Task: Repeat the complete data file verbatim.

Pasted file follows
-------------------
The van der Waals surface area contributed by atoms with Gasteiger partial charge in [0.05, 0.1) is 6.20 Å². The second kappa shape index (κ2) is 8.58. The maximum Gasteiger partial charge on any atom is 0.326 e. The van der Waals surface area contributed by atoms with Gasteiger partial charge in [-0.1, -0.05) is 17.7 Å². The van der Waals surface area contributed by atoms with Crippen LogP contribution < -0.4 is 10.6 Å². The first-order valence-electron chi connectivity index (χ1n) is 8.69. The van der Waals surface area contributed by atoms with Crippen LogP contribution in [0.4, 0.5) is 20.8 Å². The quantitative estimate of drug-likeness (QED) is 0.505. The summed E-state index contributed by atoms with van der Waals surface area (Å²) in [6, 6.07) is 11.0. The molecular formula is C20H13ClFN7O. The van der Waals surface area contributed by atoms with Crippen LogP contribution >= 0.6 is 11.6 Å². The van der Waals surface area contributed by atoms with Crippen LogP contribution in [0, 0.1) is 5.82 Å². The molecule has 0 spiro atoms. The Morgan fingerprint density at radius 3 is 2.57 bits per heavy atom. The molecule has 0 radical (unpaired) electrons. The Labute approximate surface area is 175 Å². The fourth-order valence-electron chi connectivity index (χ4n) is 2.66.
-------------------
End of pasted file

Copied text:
The van der Waals surface area contributed by atoms with Gasteiger partial charge in [0.05, 0.1) is 6.20 Å². The second kappa shape index (κ2) is 8.58. The maximum Gasteiger partial charge on any atom is 0.326 e. The van der Waals surface area contributed by atoms with Gasteiger partial charge in [-0.1, -0.05) is 17.7 Å². The van der Waals surface area contributed by atoms with Crippen LogP contribution < -0.4 is 10.6 Å². The first-order valence-electron chi connectivity index (χ1n) is 8.69. The van der Waals surface area contributed by atoms with Crippen LogP contribution in [0.4, 0.5) is 20.8 Å². The quantitative estimate of drug-likeness (QED) is 0.505. The summed E-state index contributed by atoms with van der Waals surface area (Å²) in [6, 6.07) is 11.0. The molecular formula is C20H13ClFN7O. The van der Waals surface area contributed by atoms with Crippen LogP contribution >= 0.6 is 11.6 Å². The van der Waals surface area contributed by atoms with Crippen LogP contribution in [0, 0.1) is 5.82 Å². The molecule has 0 spiro atoms. The Morgan fingerprint density at radius 3 is 2.57 bits per heavy atom. The molecule has 0 radical (unpaired) electrons. The Labute approximate surface area is 175 Å². The fourth-order valence-electron chi connectivity index (χ4n) is 2.66.